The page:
Between three weeks and sixteen weeks of age, puppies go through a “critical socialization period”. For just about three months at the beginning of their lives, puppies are sponges, soaking up information about the world as fast as it is presented to them.
When you’re a puppy parent, your number one most important job is socialization, and it’s critical to start socializing your pup. Remember, by the time they come home with you, your sponge window has shrunk to less than two months!
People, places, and things
Most people interpret socialization to mean teaching a dog good interactions with other dogs or humans. While these things are essential to nurturing a well-adjusted dog, socialization really means introducing your puppy in a safe and positive way to all of the possible sights and sounds that will be part of their world.
Socialization really means introducing your puppy in a safe and positive way to their world.
For city dwellers (or anyone anticipating regular visits to a city during the 12+ years of their dogs life), this may include socialization to busy streets and car noise, loud buses and skateboarders.
For travelers, car rides (and a crate), bodies of water and escalators are important.
For families living in more rural environments, farm animals and loud machinery may make the cut.
And don’t forget children of all ages, disabled people whose canes or wheelchairs can form a frightening picture, and men—particularly those wearing hats, hoods, or sunglasses.
The key is not to overwhelm your puppy upon first introduction.
It’s natural for a puppy to be frightened the first time they experience something new. They may show this fear by shaking, whining, tucking their tail, yawning, lip licking, or trying to hide or run away.
Be sure to keep the experience as pleasant as possible by talking your dog through it and rewarding them with tiny tidbits of delicious food.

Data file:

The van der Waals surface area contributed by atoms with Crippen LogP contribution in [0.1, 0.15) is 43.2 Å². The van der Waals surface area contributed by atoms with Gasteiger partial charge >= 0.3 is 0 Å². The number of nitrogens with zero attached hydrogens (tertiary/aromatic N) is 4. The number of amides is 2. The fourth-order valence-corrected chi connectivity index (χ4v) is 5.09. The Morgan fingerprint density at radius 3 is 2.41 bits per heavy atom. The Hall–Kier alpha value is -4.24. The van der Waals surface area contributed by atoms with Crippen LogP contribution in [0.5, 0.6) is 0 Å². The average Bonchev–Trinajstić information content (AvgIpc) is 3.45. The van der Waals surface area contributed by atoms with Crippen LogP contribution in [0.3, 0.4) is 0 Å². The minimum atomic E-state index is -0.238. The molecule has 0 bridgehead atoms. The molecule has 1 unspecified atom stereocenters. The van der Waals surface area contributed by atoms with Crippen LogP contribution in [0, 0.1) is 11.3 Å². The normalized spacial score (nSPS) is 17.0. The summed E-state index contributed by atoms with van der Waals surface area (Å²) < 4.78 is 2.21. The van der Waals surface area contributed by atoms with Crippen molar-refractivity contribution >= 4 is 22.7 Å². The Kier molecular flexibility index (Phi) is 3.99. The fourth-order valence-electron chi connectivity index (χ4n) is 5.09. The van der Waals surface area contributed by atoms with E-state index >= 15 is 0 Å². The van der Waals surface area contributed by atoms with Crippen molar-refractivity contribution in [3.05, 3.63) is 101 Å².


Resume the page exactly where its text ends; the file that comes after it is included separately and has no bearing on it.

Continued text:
If your dog is concerned, move farther away from the object of socialization or to a less intense version of it. For example, try a less busy street if a main drag is too noisy for your pup on your first socialization period.
If your puppy isn’t fully vaccinated yet, you can still go out and about. Socialization to most things does not require your pup to put his feet on the ground. Most puppies can be easily carried in a bag or simply in your arms.
In public places, your puppy can join you as long as you put a blanket or towel on the ground first. Keep puppy on leash so they don’t go beyond the boundaries of the blanket.
The puppy social
The other socialization must for puppies is the “puppy social”. Puppy socials are designed for puppies to learn how to interact with other dogs in a safe environment.
Because all puppies are at the same vaccination levels, most puppy socials allow pups to play right after their 2nd round of shots (typically around 10 to 12 weeks of age).
At a social, your pup will learn, well, social skills! If you have the luxury of choosing between different puppy social options, you should always pick one that is run by a certified dog trainer who can help your puppy to build healthy play skills, protect them from negative experiences, and teach you how to do the same.
Supervision is a must
At one puppy social I helped supervise, two tiny creatures got into a major scuffle and when we were finally able to separate them, one pup was covered in blood. We dog trainers jumped into action, one of us soothing the hurt pup and attempting to turn the experience from negative to positive while checking over the wounds and the other immediately instructing the other dog guardians to gather their pups and redirect their fear into positive training behaviors.
Meanwhile, we waited for the okay on the hurt pup and the removal of the aggressor. This type of experience is rare with puppies, but it can happen. I shudder to think how the experience would have impacted the attacked pup if qualified dog trainers hadn’t been there.
Your puppy can also interact with the adult dogs of friends and family members as long as you know they are fully vaccinated.
Always supervise interactions with dogs of any kind and, if the adult becomes annoyed or overpowers puppy too much, give them a break.
The bottom line
Your puppy relies on you to introduce to the world.
With lots of love and patience, you’ll help your puppy learn that the world is a great place to be a dog!